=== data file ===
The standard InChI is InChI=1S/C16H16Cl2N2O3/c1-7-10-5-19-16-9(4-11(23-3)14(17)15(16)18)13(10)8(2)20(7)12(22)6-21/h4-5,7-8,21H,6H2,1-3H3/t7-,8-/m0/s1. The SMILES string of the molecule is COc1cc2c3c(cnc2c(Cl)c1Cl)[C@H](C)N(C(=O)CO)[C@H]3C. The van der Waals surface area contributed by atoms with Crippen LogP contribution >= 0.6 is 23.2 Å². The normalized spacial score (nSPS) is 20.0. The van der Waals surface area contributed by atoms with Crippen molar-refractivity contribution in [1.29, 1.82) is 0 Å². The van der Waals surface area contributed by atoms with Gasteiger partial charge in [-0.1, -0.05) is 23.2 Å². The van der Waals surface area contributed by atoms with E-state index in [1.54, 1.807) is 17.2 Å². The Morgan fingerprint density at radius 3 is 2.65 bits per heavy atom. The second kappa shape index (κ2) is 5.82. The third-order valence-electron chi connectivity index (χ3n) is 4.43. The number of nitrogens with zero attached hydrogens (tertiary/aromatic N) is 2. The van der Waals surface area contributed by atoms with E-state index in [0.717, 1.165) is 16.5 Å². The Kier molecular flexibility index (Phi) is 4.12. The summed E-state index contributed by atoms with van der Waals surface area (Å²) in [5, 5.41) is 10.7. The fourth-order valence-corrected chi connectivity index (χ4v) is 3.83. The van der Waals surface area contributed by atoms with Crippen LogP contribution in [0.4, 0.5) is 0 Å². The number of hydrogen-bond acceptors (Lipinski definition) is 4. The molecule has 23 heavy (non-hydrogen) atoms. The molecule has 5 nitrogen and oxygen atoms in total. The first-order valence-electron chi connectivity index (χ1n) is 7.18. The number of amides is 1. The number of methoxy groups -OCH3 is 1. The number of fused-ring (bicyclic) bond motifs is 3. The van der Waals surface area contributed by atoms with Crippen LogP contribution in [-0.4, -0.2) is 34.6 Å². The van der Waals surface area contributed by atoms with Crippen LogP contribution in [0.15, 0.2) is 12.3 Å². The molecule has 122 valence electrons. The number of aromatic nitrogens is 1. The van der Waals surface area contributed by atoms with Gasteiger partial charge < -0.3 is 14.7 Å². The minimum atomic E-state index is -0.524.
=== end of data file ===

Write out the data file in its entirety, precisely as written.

The standard InChI is InChI=1S/C16H16Cl2N2O3/c1-7-10-5-19-16-9(4-11(23-3)14(17)15(16)18)13(10)8(2)20(7)12(22)6-21/h4-5,7-8,21H,6H2,1-3H3/t7-,8-/m0/s1. The SMILES string of the molecule is COc1cc2c3c(cnc2c(Cl)c1Cl)[C@H](C)N(C(=O)CO)[C@H]3C. The van der Waals surface area contributed by atoms with Crippen LogP contribution >= 0.6 is 23.2 Å². The normalized spacial score (nSPS) is 20.0. The van der Waals surface area contributed by atoms with Crippen molar-refractivity contribution in [1.29, 1.82) is 0 Å². The van der Waals surface area contributed by atoms with Gasteiger partial charge in [-0.1, -0.05) is 23.2 Å². The van der Waals surface area contributed by atoms with E-state index in [1.54, 1.807) is 17.2 Å². The Morgan fingerprint density at radius 3 is 2.65 bits per heavy atom. The second kappa shape index (κ2) is 5.82. The third-order valence-electron chi connectivity index (χ3n) is 4.43. The number of nitrogens with zero attached hydrogens (tertiary/aromatic N) is 2. The van der Waals surface area contributed by atoms with E-state index in [0.717, 1.165) is 16.5 Å². The Kier molecular flexibility index (Phi) is 4.12. The summed E-state index contributed by atoms with van der Waals surface area (Å²) in [5, 5.41) is 10.7. The fourth-order valence-corrected chi connectivity index (χ4v) is 3.83. The van der Waals surface area contributed by atoms with Crippen LogP contribution in [0.4, 0.5) is 0 Å². The number of hydrogen-bond acceptors (Lipinski definition) is 4. The molecule has 23 heavy (non-hydrogen) atoms. The molecule has 5 nitrogen and oxygen atoms in total. The first-order valence-electron chi connectivity index (χ1n) is 7.18. The number of amides is 1. The number of methoxy groups -OCH3 is 1. The number of fused-ring (bicyclic) bond motifs is 3. The van der Waals surface area contributed by atoms with Crippen LogP contribution in [-0.4, -0.2) is 34.6 Å². The van der Waals surface area contributed by atoms with Crippen LogP contribution in [0.15, 0.2) is 12.3 Å². The molecule has 122 valence electrons. The number of aromatic nitrogens is 1. The van der Waals surface area contributed by atoms with Gasteiger partial charge < -0.3 is 14.7 Å². The minimum atomic E-state index is -0.524.